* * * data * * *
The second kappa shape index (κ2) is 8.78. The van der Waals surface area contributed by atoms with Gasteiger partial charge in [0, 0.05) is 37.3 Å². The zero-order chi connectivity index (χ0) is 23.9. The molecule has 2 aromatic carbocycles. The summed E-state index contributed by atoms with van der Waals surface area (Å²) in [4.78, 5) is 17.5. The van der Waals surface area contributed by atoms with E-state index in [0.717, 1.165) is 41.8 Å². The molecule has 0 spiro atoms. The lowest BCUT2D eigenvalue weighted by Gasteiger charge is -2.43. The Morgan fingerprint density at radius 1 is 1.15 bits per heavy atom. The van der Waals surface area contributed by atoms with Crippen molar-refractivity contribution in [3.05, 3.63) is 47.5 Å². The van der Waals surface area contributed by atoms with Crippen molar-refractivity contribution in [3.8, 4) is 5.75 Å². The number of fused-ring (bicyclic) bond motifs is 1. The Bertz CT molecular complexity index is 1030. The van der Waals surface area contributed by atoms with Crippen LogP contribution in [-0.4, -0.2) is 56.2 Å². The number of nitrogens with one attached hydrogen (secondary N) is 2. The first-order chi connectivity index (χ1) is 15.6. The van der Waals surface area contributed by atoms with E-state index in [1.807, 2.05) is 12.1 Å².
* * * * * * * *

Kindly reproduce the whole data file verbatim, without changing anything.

The second kappa shape index (κ2) is 8.78. The van der Waals surface area contributed by atoms with Gasteiger partial charge in [0, 0.05) is 37.3 Å². The zero-order chi connectivity index (χ0) is 23.9. The molecule has 2 aromatic carbocycles. The summed E-state index contributed by atoms with van der Waals surface area (Å²) in [4.78, 5) is 17.5. The van der Waals surface area contributed by atoms with E-state index in [0.717, 1.165) is 41.8 Å². The molecule has 0 spiro atoms. The lowest BCUT2D eigenvalue weighted by Gasteiger charge is -2.43. The Morgan fingerprint density at radius 1 is 1.15 bits per heavy atom. The van der Waals surface area contributed by atoms with Crippen molar-refractivity contribution in [3.05, 3.63) is 47.5 Å². The van der Waals surface area contributed by atoms with Crippen molar-refractivity contribution in [3.8, 4) is 5.75 Å². The number of fused-ring (bicyclic) bond motifs is 1. The Bertz CT molecular complexity index is 1030. The van der Waals surface area contributed by atoms with Crippen LogP contribution in [-0.4, -0.2) is 56.2 Å². The number of nitrogens with one attached hydrogen (secondary N) is 2. The first-order chi connectivity index (χ1) is 15.6. The van der Waals surface area contributed by atoms with E-state index in [1.807, 2.05) is 12.1 Å².